After her first two novels, The Voyage Out and Night and Day, Virginia Woolf became known for her novelistic experiments in form.
The Voyage Out is quite an autobiographical story without much experimentation in form. Night and Day is a gentle exploration of the realism of the romance novel - character driven, with the plot centring upon the development of attraction between two pairs of lovers. After these works came more overt treatments of form, in novels such as The Waves and Jacob's Room.
The Years, however, is something else entirely. It is once again a very realistic, natural novel about people and their feelings, told simply and chronologically. In some respects The Years is Woolf's most realist novel.
The Years follows the lives of the Pargiter family and those who flit in and out of their social circle in the course of a lifetime. One of its joys lies in the minute nature of the observations - both of the details of everyday life in the 1880s, when it opens (such as the embroidering of a bootbag, or the jingling of a hansom cab), and of the emotions that individual moments of crisis create (the death of the matriarch that opens the novel, or the discovery of the patriarch's longstanding infidelity to his wife, the mother of his children).
In reality, those details of existence go on mindnumbingly, over and over, for decades until our life is spent. We become blind to them, and to those we are with day in, day out. You never notice a parent or a spouse going grey or losing weight, but a visitor long-absent is utterly struck by the same observation.
In precisely this way, we are deeply affected by a reunion with an old friend or distant relative after decades apart. So much of their life has altered in the interim, and we are forced to make immense mental leaps to glimpse the joy (or agony) of the many changes that have taken place within their lives since we last met. We catch up swiftly, cognitively speaking, but we are painfully aware of how much we have missed.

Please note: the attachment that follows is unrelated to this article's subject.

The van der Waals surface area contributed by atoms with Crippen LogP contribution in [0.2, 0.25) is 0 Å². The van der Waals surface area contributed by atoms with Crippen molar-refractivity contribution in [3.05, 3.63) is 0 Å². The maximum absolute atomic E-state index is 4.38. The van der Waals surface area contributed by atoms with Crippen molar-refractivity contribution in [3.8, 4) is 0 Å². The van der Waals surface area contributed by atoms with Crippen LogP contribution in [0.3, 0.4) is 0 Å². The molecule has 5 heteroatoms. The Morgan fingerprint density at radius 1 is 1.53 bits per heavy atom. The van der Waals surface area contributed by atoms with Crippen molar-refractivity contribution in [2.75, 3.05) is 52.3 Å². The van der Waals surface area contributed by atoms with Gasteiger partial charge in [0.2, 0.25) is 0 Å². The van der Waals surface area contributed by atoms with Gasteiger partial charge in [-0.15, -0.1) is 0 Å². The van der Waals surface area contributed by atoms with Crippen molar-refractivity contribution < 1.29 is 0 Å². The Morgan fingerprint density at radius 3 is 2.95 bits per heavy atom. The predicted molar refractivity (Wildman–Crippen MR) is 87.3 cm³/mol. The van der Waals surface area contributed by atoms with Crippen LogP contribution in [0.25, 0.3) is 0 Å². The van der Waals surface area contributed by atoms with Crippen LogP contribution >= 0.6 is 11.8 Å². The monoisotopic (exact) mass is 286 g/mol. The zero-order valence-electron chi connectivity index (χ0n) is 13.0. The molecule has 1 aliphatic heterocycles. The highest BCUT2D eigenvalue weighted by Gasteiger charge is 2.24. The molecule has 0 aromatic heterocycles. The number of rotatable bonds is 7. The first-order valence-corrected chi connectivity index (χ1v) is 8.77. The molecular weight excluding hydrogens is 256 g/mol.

This is precisely what is shown in The Years, which captures those feeling so vividly that reading it makes my heart ache for what the characters have missed in each others' lives over the intervening decades. This is the case for both close members of the Pargiter family (after the closeness of their childhood they drift apart almost completely) and whenever one of them encounters an old friend such as Kitty Lasswade who has spun away into a new orbit.
I love The Years for doing something absolutely new and unexpected, while at the same time retaining its essential human warmth and focus on character. It was a gentle read, full of the sadness of passing time, families growing apart once thy are grown up and no longer all under the same roof. It was very sincere and natural. It was totally honest and the scenes of reunion utterly captured that sense you have when you meet people again after decades of no longer really knowing them.
Many thanks for reading my review of The Years by Virginia Woolf. The comments section is open for you to share your thoughts.
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If you’ve enjoyed this review, you might be interested in reading my review of Maurice by EM Forster here. Or you might like to take a look at my review of We Have Always Been Here by Samra Habib here.
If you fancy something different, you might like to take a chance on my review of The Secret of Annexe Three by Colin Dexter here.